The Direction of the Voices of the Exuded People in School Discourse from the Perspective of Social Rights – Revisiting Historical Facts and Emancipatory Strategies for the New Millennium (A Local Experience in the Public-School Context – Curitiba-PR-BR)


School exclusion can occur for different reasons that need to be clarified in the context of educational institutions, regardless of whether they are public or private, in the Brazilian and transnational historical profile, by the influence exerted by systems considered benchmarks in the urban context of Curitiba, where the broad community participation in the development of public policies and monitoring of socio-legal and institutional developments is invoked. Understanding the causes that generate learning deficits in the achievement of knowledge and competencies becomes relevant to the extent that the exercise of tolerance becomes eminent in an increasingly complex society, lacking dialogue and articulations engaged with the educational process as a mechanism to repress social violence in all classes. In the same way, two atypical years of the institutional role of the school in the process of educational formation of our students were followed, considering the failure and approval rates, a greater systemic complacency and a breach of rigor in the classroom system can be perceived. The next stage, that is, 2021, with the return to the hybrid and face-to-face system in 2022. The referrals of clinical cases of school deficit in the Resource Room and the “More Learning” system, which does not configure clinical cases, but evolutionary deficits in the educational process, behave with a small number of students compared to the total number of students enrolled. The percentages of failure express a relative capacity to maximize school resources in the processes of psycho-pedagogical accompaniment, relying on few professionals and facilities.

Key Words: Cognitive deficit. Social exclusion. Socio-legal measures. Social violence. Public policies. Civil emancipation. Social Responsibility.


This article is divided in two moments. The first one gravitates around a floating reading of theoretical references and the second one in a practical construct of quantitative and qualitative investigation, making use of the discourse analysis adapted to Bardin’s Methodology, to list the statements of significant subjects, found in the school context, where the author has talked with professional staff, teachers and students, to understand the cause-effect relationship of learning deficit, social insertion, school success or failure in the educational mission with an increasing degree of complex inferences according to the contemporary socio-political and geopolitical panoramas, as the need to understand the relationship between physiological and anatomical impairment of schoolchildren in the definition of their psychomotor development via school performance and the complex network of systemic relationships of the individual and his/her family, and social interaction that influence the standards of educational quality and school performance.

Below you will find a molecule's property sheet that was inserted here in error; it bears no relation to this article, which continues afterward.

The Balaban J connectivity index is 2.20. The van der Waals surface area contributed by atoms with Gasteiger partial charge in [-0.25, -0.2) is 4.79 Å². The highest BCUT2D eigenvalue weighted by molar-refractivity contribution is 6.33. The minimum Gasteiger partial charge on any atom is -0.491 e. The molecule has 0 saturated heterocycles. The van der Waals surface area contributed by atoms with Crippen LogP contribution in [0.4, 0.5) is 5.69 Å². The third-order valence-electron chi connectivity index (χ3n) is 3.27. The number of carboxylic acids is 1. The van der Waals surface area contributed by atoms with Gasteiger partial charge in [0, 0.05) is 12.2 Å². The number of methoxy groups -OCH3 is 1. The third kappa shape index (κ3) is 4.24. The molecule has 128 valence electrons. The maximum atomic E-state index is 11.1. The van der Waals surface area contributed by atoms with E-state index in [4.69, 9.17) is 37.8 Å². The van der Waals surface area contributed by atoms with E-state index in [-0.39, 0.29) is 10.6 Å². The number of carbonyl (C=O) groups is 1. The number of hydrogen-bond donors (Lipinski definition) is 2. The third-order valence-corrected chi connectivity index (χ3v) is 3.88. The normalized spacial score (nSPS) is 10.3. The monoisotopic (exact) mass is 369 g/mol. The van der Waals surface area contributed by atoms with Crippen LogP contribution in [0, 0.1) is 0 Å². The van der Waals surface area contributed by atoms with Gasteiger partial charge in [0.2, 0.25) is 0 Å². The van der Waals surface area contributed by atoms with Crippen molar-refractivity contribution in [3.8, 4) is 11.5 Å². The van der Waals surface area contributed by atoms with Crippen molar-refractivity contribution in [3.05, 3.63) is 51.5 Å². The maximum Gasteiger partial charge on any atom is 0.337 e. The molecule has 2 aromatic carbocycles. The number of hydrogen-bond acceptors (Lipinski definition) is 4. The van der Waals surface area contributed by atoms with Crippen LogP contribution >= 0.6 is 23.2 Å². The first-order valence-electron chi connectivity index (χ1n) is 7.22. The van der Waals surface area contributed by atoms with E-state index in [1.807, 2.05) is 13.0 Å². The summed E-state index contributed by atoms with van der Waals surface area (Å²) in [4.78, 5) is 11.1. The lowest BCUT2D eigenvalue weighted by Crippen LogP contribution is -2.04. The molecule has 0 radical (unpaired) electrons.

1. Exclusion as a trait of an exclusive and meritocratic society

The uninterrupted multiplication of disorganized voices, among them, those coming from workers, students, housewives, teachers and several other actors, offers us a panorama of diversity of the effectuation of history itself. The mirroring of the global discourse of domination as a political fact seeking to homogenize even the academic discourse, through the echo of these voices, notably after the period of 1964 in Brazil, often silencing that of the proletarian experiences. According to Chauí (p.33-34, 2004), the political practice of populism – the theoretical branch of the bourgeois-democratic revolution – aimed at equalizing the partners, both intellectuals and the working class$^1$, the second social agent being considered an abstraction or else qualified as inorganic and diffuse.

In this sense, the experience of a country marked by military dictatorship, where torture was indiscriminately applied, regardless of age, gender or the moral, physical and psychological situation of those suspected of subversive activities, where children were sacrificed in front of their parents, pregnant women who had their children aborted, wives who suffered to incriminate their husbands, in short, an abundant description of intimidating procedures that had an impact on the history of this country, notwithstanding the abundant examples from other countries, where the dictatorial experience especially overruled social rights (ARNS, p.220, 2009).

Later there was talk of a post-1964 period where the working classes came to find scope for the irremediable legacy of history in intellectual production that accentuated resistance to the blows suffered, even as a strategic dimension (DECCA, p. 35,1981).